Sports at Large | WYPR

Sports at Large

"Sports at Large" airs Mondays at 4:44 P.M.

Sports at Large is a weekly exploration of the issues and people who play and watch sports. SaL goes behind the headlines and stats to find the how and why, and the ways in which sports intersect with and influence our daily lives. SaL features interviews and commentaries from professionals and fans a like to tell a more complete story. One person described it as "a thinking fan’s guide to sports."

Milton Kent is a veteran of Baltimore sports media, having covered the World Series, the Final Four, NFL conference championship games and high schools over a career that spans over four decades. He currently teaches journalism at Morgan State University, where he is an advisor to the school newspaper, The MSU Spokesman. He and his wife live in Baltimore County. 

Contact Milton at and on Twitter: @SportsAtLarge

Archive prior to December 2016.



isarmstrong via Flickr (CC BY-ND 2.0)

In recent weeks, baseball fans have seen some of the greatest names in the game’s great history go on to their eternal reward with such notables as Tom Seaver, Lou Brock and Whitey Ford leaving us.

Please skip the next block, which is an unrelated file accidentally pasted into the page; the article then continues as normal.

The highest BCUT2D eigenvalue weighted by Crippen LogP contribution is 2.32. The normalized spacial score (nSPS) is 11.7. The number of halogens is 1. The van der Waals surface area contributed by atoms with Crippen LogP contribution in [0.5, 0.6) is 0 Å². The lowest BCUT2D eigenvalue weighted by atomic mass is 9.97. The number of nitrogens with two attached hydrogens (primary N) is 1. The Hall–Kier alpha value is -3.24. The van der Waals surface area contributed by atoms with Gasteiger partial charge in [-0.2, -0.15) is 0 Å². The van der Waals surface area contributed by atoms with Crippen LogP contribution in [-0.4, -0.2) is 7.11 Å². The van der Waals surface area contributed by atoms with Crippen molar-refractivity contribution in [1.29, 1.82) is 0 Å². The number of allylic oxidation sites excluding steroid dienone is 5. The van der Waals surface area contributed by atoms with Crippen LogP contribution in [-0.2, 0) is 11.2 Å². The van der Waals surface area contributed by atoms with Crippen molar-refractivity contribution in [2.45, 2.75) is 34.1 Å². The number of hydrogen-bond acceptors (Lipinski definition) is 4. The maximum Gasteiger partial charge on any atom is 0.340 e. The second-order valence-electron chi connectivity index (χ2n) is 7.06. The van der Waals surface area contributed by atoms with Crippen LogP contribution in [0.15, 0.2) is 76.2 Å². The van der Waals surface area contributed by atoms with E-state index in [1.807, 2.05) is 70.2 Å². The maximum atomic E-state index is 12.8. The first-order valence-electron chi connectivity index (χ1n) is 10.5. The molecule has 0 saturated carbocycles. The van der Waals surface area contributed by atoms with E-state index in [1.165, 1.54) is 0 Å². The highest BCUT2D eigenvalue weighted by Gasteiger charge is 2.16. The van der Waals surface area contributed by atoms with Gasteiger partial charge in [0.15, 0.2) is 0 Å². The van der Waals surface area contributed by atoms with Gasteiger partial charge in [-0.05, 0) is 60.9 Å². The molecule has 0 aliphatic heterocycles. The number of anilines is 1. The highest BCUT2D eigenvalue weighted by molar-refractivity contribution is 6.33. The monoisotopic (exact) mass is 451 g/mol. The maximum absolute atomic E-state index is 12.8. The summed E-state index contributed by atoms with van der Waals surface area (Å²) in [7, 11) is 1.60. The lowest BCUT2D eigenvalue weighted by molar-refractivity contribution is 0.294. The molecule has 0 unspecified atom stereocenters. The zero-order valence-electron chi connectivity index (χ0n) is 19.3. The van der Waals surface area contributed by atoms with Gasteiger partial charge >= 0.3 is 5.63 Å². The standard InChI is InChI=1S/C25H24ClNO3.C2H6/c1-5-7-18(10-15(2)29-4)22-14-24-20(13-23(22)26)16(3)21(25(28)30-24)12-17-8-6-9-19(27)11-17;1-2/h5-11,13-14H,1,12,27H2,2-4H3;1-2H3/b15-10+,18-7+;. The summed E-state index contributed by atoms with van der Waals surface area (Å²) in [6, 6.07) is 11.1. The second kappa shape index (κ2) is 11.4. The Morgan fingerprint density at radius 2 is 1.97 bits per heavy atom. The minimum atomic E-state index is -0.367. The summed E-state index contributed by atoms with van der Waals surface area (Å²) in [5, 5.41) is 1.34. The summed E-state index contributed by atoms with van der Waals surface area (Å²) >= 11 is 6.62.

Just last week, we lost Joe Morgan, the centerpiece of the Cincinnati Reds teams that won consecutive World Series in the 70s and was arguably the best second baseman in history.

Though he became a superstar with the Reds, Morgan spent his formative years in a baseball sense, with the Houston Colt 45s, who became the Astros.

Morgan would not likely have recognized the Astros as presently constituted.


Erik Drost via Flickr (CC BY 2.0)

In the midst of the pandemic, Americans have been forced to find forms of entertainment that don’t involve getting in a car and leaving home. 

In the process, many have discovered, or rediscovered, the old fashioned family game and one of the more popular ones is Jenga. You know, the one where kids and their parents test their skill and nerve by trying to slide out wooden blocks without knocking over the whole stack. 

That game has become something of a metaphor for what the NFL is trying to do with its schedule as COVID-19 imposes its will on teams. 

Provided by Milton Kent

While it’s true that the family stands at the core of every success story, in order to truly make a mark, you need someone outside your circle of life to believe in you.

Maybe it’s a neighbor. Perhaps it’s a member of your church or synagogue. Quite often, though, it’s a teacher or a coach, an adult instructor who perhaps sees more in you than you see in yourself.

For two generations of Baltimoreans, that special teacher and coach was Walter Cole, who helped shape and mold the lives of thousands of kids in the classroom and on the track and the playing field. 


kowarski via Flickr (CC BY 2.0)